Oh, look – another mobile game about sprinting through a never-ending obstacle course. Can Vector bring something new to the endless runner genre, or does it fall at the first hurdle?
There’s a large section of the more vocal angry people on the internet who have a curious relationship with the concept of innovation. If they don’t like the look of a first-person shooter, that’s fine. It’s just another Call of Duty clone, they grumble. Wasn’t going to play it anyway, so nyah. Third-person action? If it’s a fantasy setting, it’s ripping off God of War, maybe Zelda. Sci-fi? Gears of War, and so on. Woe betide Nekki’s Vector, then: you’re running constantly left to right through office blocks and construction sites, leaping acrobatically over obstacles. It’s Canabalt meets Mirror’s Edge. And it was originally a Facebook game! Rubbish, obviously. There we go, all done. Let’s head down the pub.
Yet, Vector is far from a throwaway knockoff. While it never completely escapes its influences or its origins in an internet browser, this is a smart, compelling and hugely rewarding little game that’s good for idly killing time or lengthy, white-knuckle play sessions. Its art and sound design owe some fairly obvious debts, but the production values are still genuinely surprising, far more polished for all their simplicity than most of the competition. It even handles unlockables and a freemium pricing model much better than the vast majority of mobile titles. You might have to grind to see everything, but there’s no real paywall stopping you from beating the game.
A snappy intro sequence shows us a soulless dystopia where hordes of identical salarymen file dutifully into their cubicles to slave away at pointless busywork, reassured by an omnipresent Big Brother that there’s nothing to worry about. Suddenly, one of them snaps, throws his headset to the floor and legs it, angry security personnel hot on his tail. He leaps out through the nearest window with the guards in pursuit and the game begins as he sprints towards the right-hand edge of the screen and his escape to the next level. Fall or hit an obstacle too hard and he dies; slow down too much and the guard prangs him with a taser.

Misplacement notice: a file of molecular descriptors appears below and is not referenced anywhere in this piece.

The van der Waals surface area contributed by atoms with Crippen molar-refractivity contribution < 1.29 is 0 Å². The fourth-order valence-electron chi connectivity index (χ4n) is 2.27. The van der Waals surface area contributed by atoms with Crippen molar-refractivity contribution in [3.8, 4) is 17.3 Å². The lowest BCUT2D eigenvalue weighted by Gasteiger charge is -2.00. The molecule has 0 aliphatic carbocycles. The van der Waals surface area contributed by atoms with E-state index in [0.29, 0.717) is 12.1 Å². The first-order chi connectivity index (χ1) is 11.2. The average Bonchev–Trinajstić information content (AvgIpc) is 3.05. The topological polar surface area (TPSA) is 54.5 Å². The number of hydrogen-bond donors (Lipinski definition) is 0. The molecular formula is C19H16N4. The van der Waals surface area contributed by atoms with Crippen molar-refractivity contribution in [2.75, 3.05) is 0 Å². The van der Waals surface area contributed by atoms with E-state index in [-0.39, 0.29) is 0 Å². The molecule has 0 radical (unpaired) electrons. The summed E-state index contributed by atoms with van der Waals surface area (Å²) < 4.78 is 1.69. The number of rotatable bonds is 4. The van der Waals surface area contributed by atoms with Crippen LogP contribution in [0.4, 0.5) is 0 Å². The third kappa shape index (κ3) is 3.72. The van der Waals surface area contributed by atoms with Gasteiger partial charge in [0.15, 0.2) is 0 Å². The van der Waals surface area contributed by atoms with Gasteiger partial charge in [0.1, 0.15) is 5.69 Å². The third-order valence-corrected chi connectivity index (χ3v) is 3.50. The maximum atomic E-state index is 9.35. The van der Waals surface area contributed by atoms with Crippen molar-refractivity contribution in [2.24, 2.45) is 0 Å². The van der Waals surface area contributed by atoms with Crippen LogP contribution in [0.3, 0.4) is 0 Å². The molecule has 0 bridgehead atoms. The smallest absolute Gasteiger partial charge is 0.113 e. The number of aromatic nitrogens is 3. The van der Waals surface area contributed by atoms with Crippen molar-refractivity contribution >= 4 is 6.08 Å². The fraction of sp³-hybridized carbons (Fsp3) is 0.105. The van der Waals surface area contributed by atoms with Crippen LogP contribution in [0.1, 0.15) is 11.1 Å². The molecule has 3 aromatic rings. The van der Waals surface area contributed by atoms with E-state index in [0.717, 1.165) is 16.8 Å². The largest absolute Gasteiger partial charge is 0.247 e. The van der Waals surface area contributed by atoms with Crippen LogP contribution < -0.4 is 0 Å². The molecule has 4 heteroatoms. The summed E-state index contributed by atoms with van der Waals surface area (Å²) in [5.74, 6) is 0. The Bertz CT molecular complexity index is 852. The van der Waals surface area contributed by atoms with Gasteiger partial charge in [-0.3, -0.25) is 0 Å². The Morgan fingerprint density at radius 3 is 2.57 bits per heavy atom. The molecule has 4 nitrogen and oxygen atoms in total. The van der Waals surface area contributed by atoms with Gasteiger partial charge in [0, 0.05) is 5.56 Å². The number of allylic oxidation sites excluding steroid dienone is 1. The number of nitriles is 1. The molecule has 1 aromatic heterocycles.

Don’t tase me, bro!
It’s a running game, then, but a more complicated one than early entries in the genre like Canabalt or Robot Unicorn Attack. As well as the glittering skyscrapers and pristine white office blocks, Vector builds on the same control method the portable version of Mirror’s Edge introduced. You swipe up to jump obstacles, but also down to slide under them.
Gradually the game introduces accelerating to a sprint, slowing down to avoid braining yourself on whatever’s in your way, jumping from wall to wall and so on. Timing is key to getting past each new obstacle at speed and staying precious moments ahead of your pursuer.
Vector’s gimmick is the ease with which the hero negotiates the levels, breaking out into full-on parkour moves at key points along the way. Significant obstacles are tagged with an icon indicating a particular stunt that’ll get you past it even faster. Swipe the icon and you pull off the move, react too slowly and chances are you’ll still clear the barrier, but miss out on cash or score bonuses. The stunts need to be unlocked with cash first – they’re not automatically available – and there are more bonuses dotted around to be picked up if you can work out alternate routes or different places to jump. More score at the end of the level means still more cash, and the incentive to replay the level now you’ve bought the skillset needed for a perfect run.
The process can drag occasionally (and Nekki don’t make it very clear that you don’t have to buy the stunts to beat the game), but when it works Vector is extraordinary. The animation is superb, with clean black silhouettes leaping elegantly through a vast array of moves, the controls are nuanced and responsive and the later levels are absolutely heart-in-mouth stuff in places. Nekki even toy with the formula for the genre, with a couple of fantastic set pieces way beyond anything Canabalt and its ilk ever managed.
Even if you hate runner games, I urge you to consider giving Vector a go – if you love the thrill of the chase, chances are you’ll be paying to unlock the premium version very quickly indeed.
Vector, by Nekki, is available now on Facebook, selected Android phones and tablets (reviewed) and iOS devices.